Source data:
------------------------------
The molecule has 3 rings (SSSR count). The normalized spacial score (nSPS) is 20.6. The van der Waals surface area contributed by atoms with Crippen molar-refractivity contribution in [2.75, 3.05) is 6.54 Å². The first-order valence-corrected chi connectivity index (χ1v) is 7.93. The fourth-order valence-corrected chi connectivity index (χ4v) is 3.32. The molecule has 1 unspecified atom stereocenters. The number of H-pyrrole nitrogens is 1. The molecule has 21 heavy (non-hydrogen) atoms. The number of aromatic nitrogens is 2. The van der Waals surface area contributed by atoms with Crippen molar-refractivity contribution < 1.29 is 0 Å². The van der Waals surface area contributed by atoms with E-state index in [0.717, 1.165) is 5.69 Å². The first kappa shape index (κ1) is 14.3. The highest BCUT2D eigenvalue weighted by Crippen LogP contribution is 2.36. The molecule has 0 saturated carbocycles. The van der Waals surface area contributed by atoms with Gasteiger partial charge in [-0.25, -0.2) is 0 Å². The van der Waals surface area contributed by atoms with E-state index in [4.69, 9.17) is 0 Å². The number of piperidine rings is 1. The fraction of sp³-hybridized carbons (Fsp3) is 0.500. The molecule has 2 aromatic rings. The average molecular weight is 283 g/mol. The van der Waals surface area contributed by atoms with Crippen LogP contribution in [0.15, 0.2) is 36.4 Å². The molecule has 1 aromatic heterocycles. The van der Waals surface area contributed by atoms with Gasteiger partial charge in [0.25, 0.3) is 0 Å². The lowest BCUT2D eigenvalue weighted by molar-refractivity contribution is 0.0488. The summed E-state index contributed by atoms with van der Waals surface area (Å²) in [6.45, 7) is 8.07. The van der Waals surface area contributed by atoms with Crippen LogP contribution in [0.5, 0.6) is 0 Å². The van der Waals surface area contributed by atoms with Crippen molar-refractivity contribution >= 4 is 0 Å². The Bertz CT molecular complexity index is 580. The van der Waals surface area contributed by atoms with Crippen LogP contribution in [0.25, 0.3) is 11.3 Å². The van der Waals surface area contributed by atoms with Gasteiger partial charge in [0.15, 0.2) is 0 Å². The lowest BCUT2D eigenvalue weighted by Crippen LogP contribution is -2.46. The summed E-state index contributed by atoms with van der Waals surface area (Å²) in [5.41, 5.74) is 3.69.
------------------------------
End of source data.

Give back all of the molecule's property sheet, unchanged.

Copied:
The molecule has 3 rings (SSSR count). The normalized spacial score (nSPS) is 20.6. The van der Waals surface area contributed by atoms with Crippen molar-refractivity contribution in [2.75, 3.05) is 6.54 Å². The first-order valence-corrected chi connectivity index (χ1v) is 7.93. The fourth-order valence-corrected chi connectivity index (χ4v) is 3.32. The molecule has 1 unspecified atom stereocenters. The number of H-pyrrole nitrogens is 1. The molecule has 21 heavy (non-hydrogen) atoms. The number of aromatic nitrogens is 2. The van der Waals surface area contributed by atoms with Crippen molar-refractivity contribution < 1.29 is 0 Å². The van der Waals surface area contributed by atoms with E-state index in [0.717, 1.165) is 5.69 Å². The first kappa shape index (κ1) is 14.3. The highest BCUT2D eigenvalue weighted by Crippen LogP contribution is 2.36. The molecule has 0 saturated carbocycles. The van der Waals surface area contributed by atoms with Gasteiger partial charge in [-0.25, -0.2) is 0 Å². The van der Waals surface area contributed by atoms with E-state index in [4.69, 9.17) is 0 Å². The number of piperidine rings is 1. The fraction of sp³-hybridized carbons (Fsp3) is 0.500. The molecule has 2 aromatic rings. The average molecular weight is 283 g/mol. The van der Waals surface area contributed by atoms with Crippen LogP contribution in [0.15, 0.2) is 36.4 Å². The molecule has 1 aromatic heterocycles. The van der Waals surface area contributed by atoms with Gasteiger partial charge in [0.25, 0.3) is 0 Å². The lowest BCUT2D eigenvalue weighted by molar-refractivity contribution is 0.0488. The summed E-state index contributed by atoms with van der Waals surface area (Å²) in [6.45, 7) is 8.07. The van der Waals surface area contributed by atoms with Crippen LogP contribution in [0.5, 0.6) is 0 Å². The van der Waals surface area contributed by atoms with Crippen molar-refractivity contribution >= 4 is 0 Å². The Bertz CT molecular complexity index is 580. The van der Waals surface area contributed by atoms with Crippen LogP contribution in [0.25, 0.3) is 11.3 Å². The van der Waals surface area contributed by atoms with Gasteiger partial charge in [0.15, 0.2) is 0 Å². The lowest BCUT2D eigenvalue weighted by Crippen LogP contribution is -2.46. The summed E-state index contributed by atoms with van der Waals surface area (Å²) in [5.41, 5.74) is 3.69.